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The Jule Collins Smith Museum of Fine Art at Auburn University is Alabama’s host for artists Steven and William Ladds’ country-wide, collaborative visual arts project which aims to unite Americans in celebration of America’s 250th Birthday in 2026. Pieces produced from all 50 states will go on view at the John F. Kennedy Center for the Performing Arts in Washington, D.C. on Monday, May 26, 2026.

Starting on March 11, approximately 500 invited participants will arrive in Auburn across five days to create a collage in shades of green, ranging from mint to lime to emerald, a nod to Alabama’s timber industry, its national forests and growth in sustainability. The invited groups represent all ages, ethnicities, abilities and socioeconomic backgrounds. The Ladds document each participant’s meaning for their scroll, creating authentic connections around a shared goal. The statewide event culminates in an installation of the piece as each frame is completed, with a final reveal at the museum’s “Spring Fling” on Thursday, May 9 at 5 p.m.

Learn more about the National Scrollathon
Artist Steven and William Ladd hold a frame filled with fabric scrolls, instructing workshop participants.

Steven and William Ladd are New York-based brothers and artists “known for vibrant, highly textural artwork that evokes childhood memories,” working at the intersection of design, applied, and fine art. William discovered beading at 15 and Steven began making clothes while studying at Rockhurst University in Kansas City. After moving to Brooklyn to collaborate, their formal artistic partnership began in 2000 while creating accessories that attracted interest from the Musée des Arts Décoratifs, Paris, which included their work in a major exhibition. Selected for the Smithsonian Cooper Hewitt’s Design Triennial in 2006, the Ladd’s artworks began representing people, places, and memories of their shared childhood, an evolving theme throughout their practice.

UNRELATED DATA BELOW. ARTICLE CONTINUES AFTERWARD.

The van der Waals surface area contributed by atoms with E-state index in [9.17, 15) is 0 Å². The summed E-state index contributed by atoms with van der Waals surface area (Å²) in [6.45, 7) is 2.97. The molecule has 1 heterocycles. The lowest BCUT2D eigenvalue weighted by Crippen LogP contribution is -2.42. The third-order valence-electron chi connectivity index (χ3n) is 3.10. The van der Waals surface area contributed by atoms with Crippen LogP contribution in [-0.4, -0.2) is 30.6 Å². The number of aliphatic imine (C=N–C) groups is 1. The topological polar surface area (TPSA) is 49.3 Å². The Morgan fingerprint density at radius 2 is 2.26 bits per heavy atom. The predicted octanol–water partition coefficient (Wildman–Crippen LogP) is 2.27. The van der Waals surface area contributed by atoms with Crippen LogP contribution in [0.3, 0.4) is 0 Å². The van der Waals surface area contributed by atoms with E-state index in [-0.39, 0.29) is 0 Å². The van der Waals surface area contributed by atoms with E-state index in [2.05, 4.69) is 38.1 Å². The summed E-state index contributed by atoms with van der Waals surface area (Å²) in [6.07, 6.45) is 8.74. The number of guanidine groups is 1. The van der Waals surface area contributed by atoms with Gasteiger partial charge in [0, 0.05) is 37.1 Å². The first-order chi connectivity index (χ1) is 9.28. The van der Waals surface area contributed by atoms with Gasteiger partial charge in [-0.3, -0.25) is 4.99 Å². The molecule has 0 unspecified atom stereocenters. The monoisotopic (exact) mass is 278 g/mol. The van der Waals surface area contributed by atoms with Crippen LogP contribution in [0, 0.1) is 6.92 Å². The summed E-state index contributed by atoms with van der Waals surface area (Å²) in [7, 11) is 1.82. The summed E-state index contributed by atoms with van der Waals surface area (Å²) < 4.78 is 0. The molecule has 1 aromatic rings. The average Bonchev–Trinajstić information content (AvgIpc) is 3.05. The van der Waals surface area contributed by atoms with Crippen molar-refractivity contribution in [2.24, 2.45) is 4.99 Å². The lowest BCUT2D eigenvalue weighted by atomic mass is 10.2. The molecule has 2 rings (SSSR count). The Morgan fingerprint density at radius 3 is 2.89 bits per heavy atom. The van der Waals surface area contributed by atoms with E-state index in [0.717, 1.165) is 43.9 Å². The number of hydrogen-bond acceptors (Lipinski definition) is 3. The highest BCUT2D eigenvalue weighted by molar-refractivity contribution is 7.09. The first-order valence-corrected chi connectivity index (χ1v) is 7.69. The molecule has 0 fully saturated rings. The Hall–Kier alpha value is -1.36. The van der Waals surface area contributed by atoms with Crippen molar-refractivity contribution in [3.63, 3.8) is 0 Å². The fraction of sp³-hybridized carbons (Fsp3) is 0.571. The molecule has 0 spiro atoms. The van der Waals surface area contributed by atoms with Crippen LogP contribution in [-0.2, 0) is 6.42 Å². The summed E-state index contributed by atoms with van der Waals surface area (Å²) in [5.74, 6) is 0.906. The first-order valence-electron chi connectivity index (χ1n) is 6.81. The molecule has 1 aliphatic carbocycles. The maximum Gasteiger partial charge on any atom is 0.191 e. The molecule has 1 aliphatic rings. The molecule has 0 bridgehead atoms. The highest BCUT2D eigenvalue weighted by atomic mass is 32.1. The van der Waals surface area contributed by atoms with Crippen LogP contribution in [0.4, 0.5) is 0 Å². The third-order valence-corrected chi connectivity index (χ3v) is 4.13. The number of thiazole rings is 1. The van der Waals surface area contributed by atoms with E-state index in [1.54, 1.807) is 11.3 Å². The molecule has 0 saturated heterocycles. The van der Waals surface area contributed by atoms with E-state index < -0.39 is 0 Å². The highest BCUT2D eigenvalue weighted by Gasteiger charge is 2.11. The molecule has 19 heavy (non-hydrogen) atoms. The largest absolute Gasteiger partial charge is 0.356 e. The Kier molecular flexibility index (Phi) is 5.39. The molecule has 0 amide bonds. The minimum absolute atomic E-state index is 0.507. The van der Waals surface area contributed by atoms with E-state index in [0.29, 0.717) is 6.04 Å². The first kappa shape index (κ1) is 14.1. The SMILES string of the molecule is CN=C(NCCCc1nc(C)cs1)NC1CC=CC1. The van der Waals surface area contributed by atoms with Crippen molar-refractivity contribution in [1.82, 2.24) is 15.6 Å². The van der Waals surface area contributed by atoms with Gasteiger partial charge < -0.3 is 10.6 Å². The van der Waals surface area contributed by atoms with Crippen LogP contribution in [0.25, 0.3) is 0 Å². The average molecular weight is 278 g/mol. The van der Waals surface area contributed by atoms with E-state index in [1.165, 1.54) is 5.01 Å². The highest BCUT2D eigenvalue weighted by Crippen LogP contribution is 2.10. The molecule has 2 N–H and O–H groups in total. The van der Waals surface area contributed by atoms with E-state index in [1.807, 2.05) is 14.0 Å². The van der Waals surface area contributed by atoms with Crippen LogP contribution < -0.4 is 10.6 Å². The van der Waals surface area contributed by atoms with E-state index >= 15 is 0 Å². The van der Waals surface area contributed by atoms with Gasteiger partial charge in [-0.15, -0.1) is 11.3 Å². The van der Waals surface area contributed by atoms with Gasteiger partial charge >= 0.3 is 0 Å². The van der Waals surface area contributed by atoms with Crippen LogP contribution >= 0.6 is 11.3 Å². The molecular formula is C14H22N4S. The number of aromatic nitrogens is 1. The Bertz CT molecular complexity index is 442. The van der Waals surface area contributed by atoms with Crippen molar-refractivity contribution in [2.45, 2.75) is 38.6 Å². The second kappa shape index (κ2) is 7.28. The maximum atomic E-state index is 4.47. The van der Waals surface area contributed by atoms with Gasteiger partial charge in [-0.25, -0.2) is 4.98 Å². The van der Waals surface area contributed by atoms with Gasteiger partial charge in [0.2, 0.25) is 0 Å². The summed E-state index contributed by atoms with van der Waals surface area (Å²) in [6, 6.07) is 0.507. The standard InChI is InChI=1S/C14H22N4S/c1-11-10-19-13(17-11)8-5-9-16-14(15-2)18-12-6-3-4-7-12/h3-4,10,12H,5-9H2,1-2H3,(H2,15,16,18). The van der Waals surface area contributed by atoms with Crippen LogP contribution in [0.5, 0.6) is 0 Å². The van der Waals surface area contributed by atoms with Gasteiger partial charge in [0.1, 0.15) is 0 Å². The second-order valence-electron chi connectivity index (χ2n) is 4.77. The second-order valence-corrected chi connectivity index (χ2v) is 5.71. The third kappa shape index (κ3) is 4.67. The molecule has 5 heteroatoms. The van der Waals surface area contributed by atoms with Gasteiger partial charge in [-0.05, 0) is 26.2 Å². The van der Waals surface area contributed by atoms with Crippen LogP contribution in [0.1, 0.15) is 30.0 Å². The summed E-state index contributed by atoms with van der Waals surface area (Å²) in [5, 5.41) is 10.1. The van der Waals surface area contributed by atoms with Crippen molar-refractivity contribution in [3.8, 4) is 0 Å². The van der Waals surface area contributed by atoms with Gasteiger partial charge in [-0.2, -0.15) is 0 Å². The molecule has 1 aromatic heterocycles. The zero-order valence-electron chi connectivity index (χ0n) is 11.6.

Skilled in the traditions of “handwork” of sewing and beading, the artists are always seeking materials to incorporate into their work and are especially attuned to the notion of adaptive reuse. The discovery of a warehouse full of cotton webbing and belt findings in what is now The Invisible Dog Art Center provided them with the impetus to not only delve deeply into the physical aspect of these materials but also as a pathway toward a broader artmaking process. Working face to face across a table, the brothers wound webbing into scrolls.

Throughout their careers, Steven and William Ladd have developed an interactive and hands-on approach to artmaking that melds fine art, design, and craft with their dedication to interactive collaboration, education, and community engagement. In all their work, the importance of meaningful content couched in a visual language of beauty has guided them from small-scale, intimate sculptural objects to what has now become an ongoing, inclusive, and embracing project under the umbrella of what they call Scrollathon. The content of their artworks is often drawn from their own shared memories and experiences, and it is through this lens that they have developed a way to encourage others to do the same, based on the idea of a scroll as an ancient form of communication.

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